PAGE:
Big government does few things well. But it’s excellent at protecting itself.
“No government ever voluntarily reduces itself in size,” Ronald Reagan put it back in 1964. “Actually, a government bureau is the nearest thing to eternal life we'll ever see on this earth.” The bureaucrats Reagan was chiding 46 years ago are all retired or dead, but their bureaus endure, larger and more intrusive than ever.
For example, the Department of Health, Education and Welfare was renamed the Department of Health and Human Services in 1979 when the Department of Education was created. The letters in the alphabet soup change, but the bureaucracy just keeps getting larger and more expensive.
In 1965, governments spent $17,440 per household. Last year that had doubled, to $47,000 per household (both numbers are in 2009 dollars).
Last year, President Obama insisted the country needed a “stimulus” plan to help it pull out of recession. That big-spending measure ($800 billion and counting) hasn’t helped with employment. It was supposed to “save or create 3.5 million jobs and keep unemployment below 8 percent.” It has done neither.
What it has done is help state and local governments.
The New York Times pulled together a list of how the stimulus money was to be spent. Funding included $87 billion to “help states with Medicaid costs.” $53 billion to “help states prevent cuts to essential services like education.” $27.5 billion to “provide money for highways and bridges,” which will, of course, be built by government employees. And so forth. The stimulus bill was, in large part, a massive bailout for state and local governments.
The need arose because in some ways, state governments are in even more fiscal trouble than the federal government. Washington, after all, can always print money. That would destroy the national economy in the long run, but politicians aren’t known for looking to the long run. Anything beyond the next Election Day may as well not exist for them.But states are required to make ends meet year after year. Some, including California, are finding that almost impossible. In the Spring 2010 issue of City Journal, Steven Malanga explained why: “The unions’ political triumphs have molded a California in which government workers thrive at the expense of a struggling private sector. The state’s public school teachers are the highest-paid in the nation. Its prison guards can easily earn six-figure salaries. State workers routinely retire at 55 with pensions higher than their base pay for most of their working life.”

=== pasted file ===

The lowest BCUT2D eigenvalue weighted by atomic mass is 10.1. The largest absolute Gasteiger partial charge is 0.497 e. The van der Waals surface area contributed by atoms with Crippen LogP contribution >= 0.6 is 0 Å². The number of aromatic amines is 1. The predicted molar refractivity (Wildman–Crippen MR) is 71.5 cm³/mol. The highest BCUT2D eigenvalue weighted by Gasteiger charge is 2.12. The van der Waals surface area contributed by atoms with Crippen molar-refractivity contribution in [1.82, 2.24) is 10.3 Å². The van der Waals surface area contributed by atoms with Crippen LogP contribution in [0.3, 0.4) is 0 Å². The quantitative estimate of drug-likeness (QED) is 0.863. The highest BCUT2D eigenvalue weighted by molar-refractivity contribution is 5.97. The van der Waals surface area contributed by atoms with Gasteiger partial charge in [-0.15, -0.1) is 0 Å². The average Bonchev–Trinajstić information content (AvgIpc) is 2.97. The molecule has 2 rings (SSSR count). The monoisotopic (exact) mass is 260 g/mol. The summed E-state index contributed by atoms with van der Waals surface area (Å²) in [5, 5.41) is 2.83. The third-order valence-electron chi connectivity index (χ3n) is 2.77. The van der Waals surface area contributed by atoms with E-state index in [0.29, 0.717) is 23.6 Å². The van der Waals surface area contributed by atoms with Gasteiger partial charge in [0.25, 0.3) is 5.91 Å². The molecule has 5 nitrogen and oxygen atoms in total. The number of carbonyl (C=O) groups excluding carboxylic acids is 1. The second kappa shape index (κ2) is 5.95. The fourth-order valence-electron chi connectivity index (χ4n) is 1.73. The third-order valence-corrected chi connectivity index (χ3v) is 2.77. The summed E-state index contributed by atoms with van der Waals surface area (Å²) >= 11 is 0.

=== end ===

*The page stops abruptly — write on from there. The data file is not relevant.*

It’s not simply unionized state employees who’ve been getting rich at government expense, of course. Elected officials at all levels do very well, too.
Robert Rizzo, the chief administrative officer in Bell, Ca. recently quit his job after his constituents learned he was making more than $787,000 per year, roughly twice what President Obama pulls down.
City Council members were making almost $100,000 per year for part-time work. They were able to pay themselves so much because the city changed to “charter status” a few years ago. Rizzo, by the way, will be able to keep his $650,000 a year state pension. Good work if you can get it.
Maybe, instead of starting with teachers, governments could find other places to cut.
After all, while private business has been cutting back in this recession, Uncle Sam has been hiring. The federal government has added 240,000 new employees while private employers have eliminated some 8 million net jobs. In June, the federal Bureau of Labor Statistics announced that the unemployment rate for government workers was 3.4 percent, roughly a third of the national private sector rate.
Government spending, at all levels, is simply unsustainable. That makes this a good year for our leaders to finally start trimming back the size and scope of some government bureaus.